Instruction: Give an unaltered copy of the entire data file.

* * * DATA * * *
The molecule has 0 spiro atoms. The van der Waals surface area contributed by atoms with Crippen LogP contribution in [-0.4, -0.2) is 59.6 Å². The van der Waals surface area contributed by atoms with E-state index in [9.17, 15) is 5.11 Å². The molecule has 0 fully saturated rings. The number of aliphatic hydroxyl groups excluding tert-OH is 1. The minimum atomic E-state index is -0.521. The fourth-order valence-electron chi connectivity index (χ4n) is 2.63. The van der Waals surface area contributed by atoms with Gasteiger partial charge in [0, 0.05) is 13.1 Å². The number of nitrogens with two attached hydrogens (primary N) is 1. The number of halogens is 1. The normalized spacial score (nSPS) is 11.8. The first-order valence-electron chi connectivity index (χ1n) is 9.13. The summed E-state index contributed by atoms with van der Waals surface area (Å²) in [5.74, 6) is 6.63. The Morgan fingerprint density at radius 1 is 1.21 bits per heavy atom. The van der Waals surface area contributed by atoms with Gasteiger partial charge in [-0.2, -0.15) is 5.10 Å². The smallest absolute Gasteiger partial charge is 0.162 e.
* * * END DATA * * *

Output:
The molecule has 0 spiro atoms. The van der Waals surface area contributed by atoms with Crippen LogP contribution in [-0.4, -0.2) is 59.6 Å². The van der Waals surface area contributed by atoms with E-state index in [9.17, 15) is 5.11 Å². The molecule has 0 fully saturated rings. The number of aliphatic hydroxyl groups excluding tert-OH is 1. The minimum atomic E-state index is -0.521. The fourth-order valence-electron chi connectivity index (χ4n) is 2.63. The van der Waals surface area contributed by atoms with Gasteiger partial charge in [0, 0.05) is 13.1 Å². The number of nitrogens with two attached hydrogens (primary N) is 1. The number of halogens is 1. The normalized spacial score (nSPS) is 11.8. The first-order valence-electron chi connectivity index (χ1n) is 9.13. The summed E-state index contributed by atoms with van der Waals surface area (Å²) in [5.74, 6) is 6.63. The Morgan fingerprint density at radius 1 is 1.21 bits per heavy atom. The van der Waals surface area contributed by atoms with Gasteiger partial charge in [-0.2, -0.15) is 5.10 Å². The smallest absolute Gasteiger partial charge is 0.162 e.